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ARL provides real data behind "pandemic pets" headlines

posted on Thursday, May 13, 2021 in News

Teriyaki WATNSome national news stories have been circulating recently claiming a trend in which animals who were adopted or purchased during the pandemic in record numbers are now being surrendered to animal shelters in record numbers as life is beginning to return to normal. While that may be the case for the couple of animal shelters who were interviewed for these articles, the data shows this is actually not the case for most shelters across the country, including the Animal Rescue League of Iowa.

According to Shelter Animals Count, an independent organization that collects data from animal rescue organizations across the United States, out of nearly 2,000 animal organizations who reported data on Covid-19 impacts, there were 23% fewer animals entering shelters overall in 2020 compared to 2019 (from all sources – strays, owner surrenders, impounds, etc.) and 23% fewer animals who were surrendered by their owners. Early 2021 data also appears to reflect similar results. (View the interactive report here.)

The Animal Rescue League of Iowa (ARL) is based in Des Moines, IA, and is the state’s largest animal welfare organization, taking in animals from 43 out of Iowa’s 99 counties in 2020 (over 10,000 animals). The ARL continues to see Covid-19 impacting the organization, animals, and the people who love them, but not in the ways that are currently being reported. Instead, the ARL reports:

  • Pets surrendered by their owners decreased 12% in 2020 compared to 2019, and 2021 surrenders through April are still 2% fewer than 2019

  • The top reason people were surrendering their pets to the ARL in 2020 was due to the health of the owner, but in 2021, the top reason is due to housing issues, which is primarily due to the lack of affordable pet-friendly housing and due to pet restrictions based on number, size, and breed of pets

  • The ARL saw a record number of adoptions in the first 3 months after the pandemic began, but those numbers leveled off to normal levels afterwards and those levels have sustained into 2021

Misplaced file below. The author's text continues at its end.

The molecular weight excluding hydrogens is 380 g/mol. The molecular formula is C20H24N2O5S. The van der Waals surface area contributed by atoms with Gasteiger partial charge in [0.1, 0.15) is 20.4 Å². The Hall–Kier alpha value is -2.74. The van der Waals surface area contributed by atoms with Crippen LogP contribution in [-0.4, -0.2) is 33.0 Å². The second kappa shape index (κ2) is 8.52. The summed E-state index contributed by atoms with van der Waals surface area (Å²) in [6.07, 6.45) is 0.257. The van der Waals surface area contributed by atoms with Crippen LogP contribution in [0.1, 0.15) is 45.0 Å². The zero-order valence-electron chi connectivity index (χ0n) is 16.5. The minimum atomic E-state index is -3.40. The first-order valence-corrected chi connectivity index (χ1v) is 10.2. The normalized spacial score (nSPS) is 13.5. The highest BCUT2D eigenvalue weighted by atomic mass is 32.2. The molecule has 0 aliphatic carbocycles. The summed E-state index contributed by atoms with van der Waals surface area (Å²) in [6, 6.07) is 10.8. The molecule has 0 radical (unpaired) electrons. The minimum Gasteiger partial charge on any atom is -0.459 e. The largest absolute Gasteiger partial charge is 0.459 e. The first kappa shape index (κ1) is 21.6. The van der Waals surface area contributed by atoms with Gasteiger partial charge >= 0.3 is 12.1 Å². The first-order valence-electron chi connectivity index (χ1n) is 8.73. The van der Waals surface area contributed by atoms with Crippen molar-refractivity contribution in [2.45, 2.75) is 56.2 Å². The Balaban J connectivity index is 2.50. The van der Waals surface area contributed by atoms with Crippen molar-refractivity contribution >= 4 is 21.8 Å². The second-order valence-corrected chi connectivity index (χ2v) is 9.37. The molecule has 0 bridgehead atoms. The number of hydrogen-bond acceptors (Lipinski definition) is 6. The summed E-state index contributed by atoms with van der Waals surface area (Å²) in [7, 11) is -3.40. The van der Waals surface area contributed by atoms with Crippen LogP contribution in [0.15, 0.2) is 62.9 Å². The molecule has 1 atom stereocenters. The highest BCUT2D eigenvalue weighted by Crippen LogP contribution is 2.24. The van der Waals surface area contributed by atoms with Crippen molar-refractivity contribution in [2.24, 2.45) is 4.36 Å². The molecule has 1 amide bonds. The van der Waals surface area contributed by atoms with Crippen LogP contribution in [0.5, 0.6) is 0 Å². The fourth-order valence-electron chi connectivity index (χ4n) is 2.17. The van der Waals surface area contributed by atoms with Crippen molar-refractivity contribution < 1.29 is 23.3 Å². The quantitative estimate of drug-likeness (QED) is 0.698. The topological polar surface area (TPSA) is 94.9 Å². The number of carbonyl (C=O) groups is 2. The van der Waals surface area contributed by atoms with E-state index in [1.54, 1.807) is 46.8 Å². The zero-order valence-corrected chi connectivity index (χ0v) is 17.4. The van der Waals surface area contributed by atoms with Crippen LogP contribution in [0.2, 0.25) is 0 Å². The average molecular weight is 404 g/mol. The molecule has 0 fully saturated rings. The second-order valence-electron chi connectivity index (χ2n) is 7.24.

• We saw an increased need for Pet Food Pantry services throughout 2020 for families who were struggling to feed their pets, but that need has dramatically decreased in the past couple months

  • As people began to start a routine outside of the home again, there has been an increase in calls to our Pet Behavior Helplines and an increase in enrollment for our dog training classes, demonstrating that people are committed to their pets, even when presented with training challenges

  • Foster program enrollment increased in 2020 and continues to increase in 2021 as people who cannot make a lifetime commitment to a pet are electing to help on a temporary basis instead. For those who are able to work from home, there has been an increase in fosters for “bottle babies” (kittens or puppies who need to be bottle fed every 2-3 hours)

  • In 2020 the ARL Animal Services division, who provides animal control services for the city of Des Moines, reunited twice as many lost cats with their owners and 61% of lost dogs with their owners, compared to 2019

Overall, while the pandemic presented many challenges to animal shelters and pet owners alike, the trend is showing that now, more than ever, people love their pets and the Animal Rescue League of Iowa is continuing to expand our programs and services to help support the human-animal bond, as the need of our community continues to evolve.